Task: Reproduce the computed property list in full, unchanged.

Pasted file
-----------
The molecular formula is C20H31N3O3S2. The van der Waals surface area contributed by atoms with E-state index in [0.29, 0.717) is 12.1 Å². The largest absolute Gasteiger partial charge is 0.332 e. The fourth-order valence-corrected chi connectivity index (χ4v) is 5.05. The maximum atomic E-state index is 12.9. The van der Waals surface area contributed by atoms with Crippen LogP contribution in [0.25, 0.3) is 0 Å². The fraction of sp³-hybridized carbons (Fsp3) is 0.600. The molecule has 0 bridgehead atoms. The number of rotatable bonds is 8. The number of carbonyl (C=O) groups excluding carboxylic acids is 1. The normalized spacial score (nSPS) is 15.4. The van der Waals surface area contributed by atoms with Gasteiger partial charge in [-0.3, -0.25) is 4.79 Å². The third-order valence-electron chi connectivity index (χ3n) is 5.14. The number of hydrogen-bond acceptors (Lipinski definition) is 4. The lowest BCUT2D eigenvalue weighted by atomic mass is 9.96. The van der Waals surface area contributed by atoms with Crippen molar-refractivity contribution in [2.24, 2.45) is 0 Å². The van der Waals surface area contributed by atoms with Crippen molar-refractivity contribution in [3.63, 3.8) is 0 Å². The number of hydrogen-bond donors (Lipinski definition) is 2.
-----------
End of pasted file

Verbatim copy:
The molecular formula is C20H31N3O3S2. The van der Waals surface area contributed by atoms with E-state index in [0.29, 0.717) is 12.1 Å². The largest absolute Gasteiger partial charge is 0.332 e. The fourth-order valence-corrected chi connectivity index (χ4v) is 5.05. The maximum atomic E-state index is 12.9. The van der Waals surface area contributed by atoms with Crippen LogP contribution in [0.25, 0.3) is 0 Å². The fraction of sp³-hybridized carbons (Fsp3) is 0.600. The molecule has 0 bridgehead atoms. The number of rotatable bonds is 8. The number of carbonyl (C=O) groups excluding carboxylic acids is 1. The normalized spacial score (nSPS) is 15.4. The van der Waals surface area contributed by atoms with Gasteiger partial charge in [-0.3, -0.25) is 4.79 Å². The third-order valence-electron chi connectivity index (χ3n) is 5.14. The number of hydrogen-bond acceptors (Lipinski definition) is 4. The lowest BCUT2D eigenvalue weighted by atomic mass is 9.96. The van der Waals surface area contributed by atoms with Crippen molar-refractivity contribution in [2.24, 2.45) is 0 Å². The van der Waals surface area contributed by atoms with Crippen molar-refractivity contribution in [3.63, 3.8) is 0 Å². The number of hydrogen-bond donors (Lipinski definition) is 2.